Movie Mom

Movie Mom


Quartet

posted by Nell Minow
B
Lowest Recommended Age:High School
MPAA Rating:Rated PG-13 for brief strong language and suggestive humor
Profanity:Some strong and colorful language
Nudity/Sex:Explicit sexual references and crude humor
Alcohol/Drugs:Drinking
Violence/Scariness:Issues of aging and mortality
Diversity Issues:A theme of the movie
Movie Release Date:January 25, 2013
DVD Release Date:June 18, 2013

There is something splendid about seeing fine actors at the top of their game, still nailing it — in a movie about older performers, still nailing it.  Last year, it was Maggie Smith in “The Best Exotic Marigold Hotel.”  On television, she is the highlight of the world’s favorite television series, “Downton Abbey.”  And now, the two-time Oscar winner continues her total world domination as the diva in “Quartet,” an endearing story of an assisted living facility for retired musicians and singers.

The setting is intriguing, a grand but decaying assisted living facility for retired musicians and singers.  First-time director Dustin Hoffman and his luminous cast of actors bring wit, dignity, and all their years of experience to bring the characters to life far in excess of the predictable plot and one-infirmity-to-a-character screenplay that seems to have been inspired by “The Golden Girls.”  Like Sophia, Wilf (Billy Connelly) has an age-related impairment of his impulse control, and because he is old, his constant references to sex and attempts to hit on any female he sees are supposed to be funny.  Connelly makes Wilf far more appealing than that description contemplates but showing us the character’s vulnerability and good spirits in the face of the loss of control of what he says and of his ability to be the kind of man who has access to opportunities for passion.

YouTube Preview Image

The Rose of the group is Cissy, played by one of my favorite actresses, Pauline Collins (the original “Upstairs Downstairs,” “No Honestly,” “Shirley Valentine”).  She struggles with forgetfulness but has a sweet nature.  Then there’s stern Reggie (beautifully played by Tom Courteney of “The Loneliness of the Long-Distance Runner” and “Doctor Zhivago”), the Dorothy figure, and the Blanche character — the free spirited diva Jean (Maggie Smith), whose arrival creates opportunities and stirs up old conflicts, rivalries, and hurts.

The beloved sanctuary is in financial trouble.  The only thing that can save it is the annual fund-raiser concert.  If Jean will agree to re-create one of her greatest triumphs, the quartet from “Rigoletto,” performed with Wilf, Reggie, and Cissy, under the direction of the magisterial, caftan-wearing Cedric (Michael Gambon), they could sell enough tickets to keep it going.  But Jean does not want to perform.  She does not want to be there.  She does not want to be old.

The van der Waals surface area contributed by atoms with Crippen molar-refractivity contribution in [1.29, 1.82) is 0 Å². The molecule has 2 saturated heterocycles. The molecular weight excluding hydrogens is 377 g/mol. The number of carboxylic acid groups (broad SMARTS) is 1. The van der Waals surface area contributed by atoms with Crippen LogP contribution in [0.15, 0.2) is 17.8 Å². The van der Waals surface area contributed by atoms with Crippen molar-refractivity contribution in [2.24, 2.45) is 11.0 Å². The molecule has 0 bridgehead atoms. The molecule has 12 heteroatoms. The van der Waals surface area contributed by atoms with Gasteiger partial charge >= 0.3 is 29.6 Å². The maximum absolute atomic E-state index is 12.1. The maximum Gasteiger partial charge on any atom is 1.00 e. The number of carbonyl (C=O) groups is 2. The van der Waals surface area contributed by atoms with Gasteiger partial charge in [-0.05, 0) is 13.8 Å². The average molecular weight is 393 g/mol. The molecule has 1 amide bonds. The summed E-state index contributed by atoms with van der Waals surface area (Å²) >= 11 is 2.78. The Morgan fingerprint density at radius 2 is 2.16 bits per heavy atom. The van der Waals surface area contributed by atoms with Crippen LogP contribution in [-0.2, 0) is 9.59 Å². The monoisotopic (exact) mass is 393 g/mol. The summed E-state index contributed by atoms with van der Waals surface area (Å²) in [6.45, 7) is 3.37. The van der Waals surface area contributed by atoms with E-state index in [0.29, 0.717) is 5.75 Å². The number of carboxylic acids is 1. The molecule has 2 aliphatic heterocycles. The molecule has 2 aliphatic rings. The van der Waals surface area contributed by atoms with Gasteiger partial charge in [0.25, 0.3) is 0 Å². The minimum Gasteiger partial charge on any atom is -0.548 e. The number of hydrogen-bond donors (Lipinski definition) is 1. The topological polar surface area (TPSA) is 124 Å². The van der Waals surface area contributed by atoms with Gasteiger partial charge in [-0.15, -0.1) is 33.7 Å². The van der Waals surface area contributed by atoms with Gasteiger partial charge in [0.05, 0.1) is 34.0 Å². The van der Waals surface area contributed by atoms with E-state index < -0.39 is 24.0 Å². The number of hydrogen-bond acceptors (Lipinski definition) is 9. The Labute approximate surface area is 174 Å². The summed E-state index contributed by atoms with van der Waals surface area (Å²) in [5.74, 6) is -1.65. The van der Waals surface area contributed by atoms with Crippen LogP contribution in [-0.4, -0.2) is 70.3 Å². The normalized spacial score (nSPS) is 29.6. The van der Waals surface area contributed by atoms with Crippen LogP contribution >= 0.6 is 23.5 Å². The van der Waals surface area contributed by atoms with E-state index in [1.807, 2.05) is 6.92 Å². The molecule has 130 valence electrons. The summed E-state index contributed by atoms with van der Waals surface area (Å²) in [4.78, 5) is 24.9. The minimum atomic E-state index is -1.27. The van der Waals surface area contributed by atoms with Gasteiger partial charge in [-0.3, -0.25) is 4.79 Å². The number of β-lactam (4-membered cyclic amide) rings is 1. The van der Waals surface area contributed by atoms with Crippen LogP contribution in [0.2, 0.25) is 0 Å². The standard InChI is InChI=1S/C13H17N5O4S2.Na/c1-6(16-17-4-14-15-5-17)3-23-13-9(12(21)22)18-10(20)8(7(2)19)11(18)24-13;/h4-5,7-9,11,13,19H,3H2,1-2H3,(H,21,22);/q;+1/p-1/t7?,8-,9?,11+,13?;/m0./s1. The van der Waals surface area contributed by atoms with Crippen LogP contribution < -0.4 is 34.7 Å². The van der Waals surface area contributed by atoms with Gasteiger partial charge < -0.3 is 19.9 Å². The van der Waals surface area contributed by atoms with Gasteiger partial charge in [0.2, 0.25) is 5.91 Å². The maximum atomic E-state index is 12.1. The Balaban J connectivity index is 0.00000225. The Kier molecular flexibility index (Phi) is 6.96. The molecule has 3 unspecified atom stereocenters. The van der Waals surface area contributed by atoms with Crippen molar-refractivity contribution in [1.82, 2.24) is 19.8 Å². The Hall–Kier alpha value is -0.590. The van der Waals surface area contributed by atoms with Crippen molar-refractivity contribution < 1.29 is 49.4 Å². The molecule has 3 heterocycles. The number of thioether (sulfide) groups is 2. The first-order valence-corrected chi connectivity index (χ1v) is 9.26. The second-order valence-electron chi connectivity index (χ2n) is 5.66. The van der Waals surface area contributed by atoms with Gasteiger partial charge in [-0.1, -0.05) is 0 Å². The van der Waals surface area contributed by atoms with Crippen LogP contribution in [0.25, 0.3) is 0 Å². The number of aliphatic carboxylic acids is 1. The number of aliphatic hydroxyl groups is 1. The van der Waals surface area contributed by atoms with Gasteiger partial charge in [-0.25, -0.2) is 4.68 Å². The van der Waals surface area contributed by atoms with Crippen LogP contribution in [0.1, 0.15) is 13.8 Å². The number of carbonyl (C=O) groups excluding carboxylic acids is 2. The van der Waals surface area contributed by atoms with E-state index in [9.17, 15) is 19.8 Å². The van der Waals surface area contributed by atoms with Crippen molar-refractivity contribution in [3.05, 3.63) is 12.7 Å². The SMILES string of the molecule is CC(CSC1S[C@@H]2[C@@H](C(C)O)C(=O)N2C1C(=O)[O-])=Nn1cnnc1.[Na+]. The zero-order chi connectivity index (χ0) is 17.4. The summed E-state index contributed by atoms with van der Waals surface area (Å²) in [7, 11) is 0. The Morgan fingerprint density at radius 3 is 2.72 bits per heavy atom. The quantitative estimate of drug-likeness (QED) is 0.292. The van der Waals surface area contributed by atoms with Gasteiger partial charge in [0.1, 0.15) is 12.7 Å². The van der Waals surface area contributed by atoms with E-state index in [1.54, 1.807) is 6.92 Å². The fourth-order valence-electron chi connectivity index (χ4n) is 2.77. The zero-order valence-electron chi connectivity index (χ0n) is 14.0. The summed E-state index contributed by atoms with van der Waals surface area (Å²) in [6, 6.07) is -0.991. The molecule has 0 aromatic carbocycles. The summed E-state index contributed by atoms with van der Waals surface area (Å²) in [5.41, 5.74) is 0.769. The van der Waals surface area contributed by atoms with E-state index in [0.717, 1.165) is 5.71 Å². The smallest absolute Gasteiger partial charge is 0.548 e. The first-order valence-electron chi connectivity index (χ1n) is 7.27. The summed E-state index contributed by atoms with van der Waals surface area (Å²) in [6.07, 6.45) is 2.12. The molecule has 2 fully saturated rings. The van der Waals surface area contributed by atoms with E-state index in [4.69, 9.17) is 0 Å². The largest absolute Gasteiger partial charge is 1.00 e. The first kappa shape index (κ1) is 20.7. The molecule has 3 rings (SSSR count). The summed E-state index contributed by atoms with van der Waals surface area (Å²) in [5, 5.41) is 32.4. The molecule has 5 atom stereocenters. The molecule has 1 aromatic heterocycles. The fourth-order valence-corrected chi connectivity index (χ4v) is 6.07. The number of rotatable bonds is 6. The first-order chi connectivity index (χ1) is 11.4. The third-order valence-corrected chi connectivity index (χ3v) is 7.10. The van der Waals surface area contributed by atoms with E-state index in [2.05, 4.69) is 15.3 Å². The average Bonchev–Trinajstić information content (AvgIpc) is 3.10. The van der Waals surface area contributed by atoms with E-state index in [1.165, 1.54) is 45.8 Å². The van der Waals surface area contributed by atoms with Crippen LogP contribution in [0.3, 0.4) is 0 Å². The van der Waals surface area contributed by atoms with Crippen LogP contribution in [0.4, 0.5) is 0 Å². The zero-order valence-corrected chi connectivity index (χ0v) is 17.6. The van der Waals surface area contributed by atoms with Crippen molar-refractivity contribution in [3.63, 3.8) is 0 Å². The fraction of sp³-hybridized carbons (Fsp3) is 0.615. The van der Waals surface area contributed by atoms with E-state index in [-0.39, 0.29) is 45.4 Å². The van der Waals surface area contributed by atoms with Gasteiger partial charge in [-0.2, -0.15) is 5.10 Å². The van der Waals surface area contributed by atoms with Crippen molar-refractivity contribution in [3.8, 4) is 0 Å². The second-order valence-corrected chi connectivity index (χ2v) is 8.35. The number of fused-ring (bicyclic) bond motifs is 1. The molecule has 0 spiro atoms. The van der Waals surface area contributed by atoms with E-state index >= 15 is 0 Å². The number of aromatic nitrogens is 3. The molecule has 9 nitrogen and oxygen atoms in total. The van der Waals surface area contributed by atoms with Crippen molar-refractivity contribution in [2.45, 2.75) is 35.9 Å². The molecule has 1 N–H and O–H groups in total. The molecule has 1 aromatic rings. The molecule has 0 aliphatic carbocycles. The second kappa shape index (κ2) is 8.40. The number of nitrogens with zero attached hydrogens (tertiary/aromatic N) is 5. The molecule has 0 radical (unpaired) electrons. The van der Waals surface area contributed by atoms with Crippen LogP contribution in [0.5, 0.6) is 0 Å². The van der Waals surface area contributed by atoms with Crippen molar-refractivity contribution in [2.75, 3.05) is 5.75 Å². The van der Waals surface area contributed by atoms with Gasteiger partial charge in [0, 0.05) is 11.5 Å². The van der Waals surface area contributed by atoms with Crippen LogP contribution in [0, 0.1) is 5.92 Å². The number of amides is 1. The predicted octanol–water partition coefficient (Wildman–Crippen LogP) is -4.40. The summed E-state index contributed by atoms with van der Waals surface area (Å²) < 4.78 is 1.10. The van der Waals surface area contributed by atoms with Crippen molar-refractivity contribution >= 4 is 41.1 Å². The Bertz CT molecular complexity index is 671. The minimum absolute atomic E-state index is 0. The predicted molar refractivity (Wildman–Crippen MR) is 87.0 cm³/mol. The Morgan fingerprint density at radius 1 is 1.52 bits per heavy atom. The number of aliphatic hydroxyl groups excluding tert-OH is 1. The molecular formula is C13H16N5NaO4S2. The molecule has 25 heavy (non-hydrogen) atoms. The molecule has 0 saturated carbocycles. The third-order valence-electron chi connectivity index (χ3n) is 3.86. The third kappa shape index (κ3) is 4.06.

There is more than one way to rage against the dying of the light.  There is something ineffably touching about the way that “the show must go on” takes on a deeper meaning for these old troupers, both on and off-screen.

Parents should know that this film has strong language and crude humor as well as issues of aging and mortality.

Family discussion: Did this movie make you think differently about getting older?  How?  Who surprised you the most?

If you like this, try: “The Best Exotic Marigold Hotel” and “Meeting Venus” and some of the earlier work of these stars, including “The Prime of Miss Jean Brodie,” “The Loneliness of the Long-Distance Runner,” “Shirley Valentine” and “Mrs. Brown”



  • Kevin L.

    Wrong clip, Nell! I’m surprised you didn’t mention last year’s similarly themed “A Late Quartet”, with Christopher Walken, Philip Seymour Hoffman, and Catherine Keener.

    • Nell Minow

      Whew, thanks, Kevin! I did think of “Late Quartet,” but didn’t like the film enough to bring it up. Did you like it?

Previous Posts

Trailer: The Normal Heart
Larry Kramer's searing, Tony award-winning play "The Normal Heart" is coming to HBO with an all-star cast. [iframe width="560" height="315" src="//www.youtube.com/embed/XMN75Opf1_A" frameborder="0"]

posted 8:00:57am Apr. 23, 2014 | read full post »

The Top 100 Animated Films of All Time: The Animators Pick
Time Out New York asked top animators to pick the greatest 100 animated films of all time.  All the Disney, Pixar, and Miyazaki classics are there, plus some surprises.  I have some disagreements, but am entirely in favor of the #1 pick. [youtube]https://www.youtube.com/watch?v=iAykOz1gWi4[/you

posted 3:59:23pm Apr. 22, 2014 | read full post »

Interview: Daniel Licht, Composer of "Dexter"
Daniel Licht composed the music for "Dexter" as well as two of the "Silent Hill" video games and films including "Permanent Midnight" and "Stephen King's Thinner."  He talked to me about the difference between composing for thrillers and comedy and why he hit his guitar with a frying pan. Tell m

posted 8:00:40am Apr. 22, 2014 | read full post »

Happy Earth Day! Movies About Our Planet
Celebrate Earth Day with some of these great films about our planet, its beauties and its challenges: 1. An Inconvenient Truth Al Gore's Oscar-winning documentary makes a powerful case for the dire effects of climate change -- and an even more powerful case for our ability to prevent more damage

posted 7:00:55am Apr. 22, 2014 | read full post »

Smithsonian: Earth Day Movies for Kids
The Smithsonian has a terrific list of movies for kids about the environment -- great films for Earth Day or any day. [youtube]http://www.youtube.com/watch?v=HgT_xT587MY[/youtube]

posted 4:53:58pm Apr. 21, 2014 | read full post »




Report as Inappropriate

You are reporting this content because it violates the Terms of Service.

All reported content is logged for investigation.